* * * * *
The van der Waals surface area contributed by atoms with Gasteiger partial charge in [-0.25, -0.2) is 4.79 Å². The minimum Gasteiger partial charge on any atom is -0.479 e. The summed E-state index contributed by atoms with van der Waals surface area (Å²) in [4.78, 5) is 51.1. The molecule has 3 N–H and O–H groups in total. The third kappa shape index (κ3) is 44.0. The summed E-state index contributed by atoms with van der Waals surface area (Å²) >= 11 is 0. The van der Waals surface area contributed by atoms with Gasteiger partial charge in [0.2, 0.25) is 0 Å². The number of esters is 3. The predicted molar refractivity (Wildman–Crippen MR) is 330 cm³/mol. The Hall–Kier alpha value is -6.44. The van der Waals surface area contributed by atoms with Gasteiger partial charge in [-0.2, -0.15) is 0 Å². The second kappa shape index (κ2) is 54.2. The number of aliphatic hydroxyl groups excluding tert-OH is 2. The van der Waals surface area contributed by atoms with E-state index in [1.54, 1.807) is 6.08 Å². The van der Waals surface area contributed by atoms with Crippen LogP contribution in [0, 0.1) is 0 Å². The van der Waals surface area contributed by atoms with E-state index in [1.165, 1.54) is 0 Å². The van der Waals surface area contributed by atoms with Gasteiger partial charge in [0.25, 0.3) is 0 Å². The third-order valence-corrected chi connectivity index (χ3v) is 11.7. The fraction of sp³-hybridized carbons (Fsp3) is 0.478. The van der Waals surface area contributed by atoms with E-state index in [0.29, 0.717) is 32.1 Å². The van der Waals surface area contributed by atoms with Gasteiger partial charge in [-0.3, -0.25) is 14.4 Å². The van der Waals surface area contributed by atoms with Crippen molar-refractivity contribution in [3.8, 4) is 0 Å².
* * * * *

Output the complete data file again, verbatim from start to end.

The van der Waals surface area contributed by atoms with Gasteiger partial charge in [-0.25, -0.2) is 4.79 Å². The minimum Gasteiger partial charge on any atom is -0.479 e. The summed E-state index contributed by atoms with van der Waals surface area (Å²) in [4.78, 5) is 51.1. The molecule has 3 N–H and O–H groups in total. The third kappa shape index (κ3) is 44.0. The summed E-state index contributed by atoms with van der Waals surface area (Å²) >= 11 is 0. The van der Waals surface area contributed by atoms with Gasteiger partial charge in [0.2, 0.25) is 0 Å². The number of esters is 3. The predicted molar refractivity (Wildman–Crippen MR) is 330 cm³/mol. The Hall–Kier alpha value is -6.44. The van der Waals surface area contributed by atoms with Gasteiger partial charge in [-0.2, -0.15) is 0 Å². The second kappa shape index (κ2) is 54.2. The number of aliphatic hydroxyl groups excluding tert-OH is 2. The van der Waals surface area contributed by atoms with E-state index in [1.54, 1.807) is 6.08 Å². The van der Waals surface area contributed by atoms with Crippen LogP contribution in [0, 0.1) is 0 Å². The van der Waals surface area contributed by atoms with E-state index in [1.165, 1.54) is 0 Å². The van der Waals surface area contributed by atoms with Gasteiger partial charge in [0.25, 0.3) is 0 Å². The third-order valence-corrected chi connectivity index (χ3v) is 11.7. The fraction of sp³-hybridized carbons (Fsp3) is 0.478. The van der Waals surface area contributed by atoms with E-state index in [0.29, 0.717) is 32.1 Å². The van der Waals surface area contributed by atoms with Gasteiger partial charge in [-0.3, -0.25) is 14.4 Å². The van der Waals surface area contributed by atoms with Crippen molar-refractivity contribution in [3.8, 4) is 0 Å².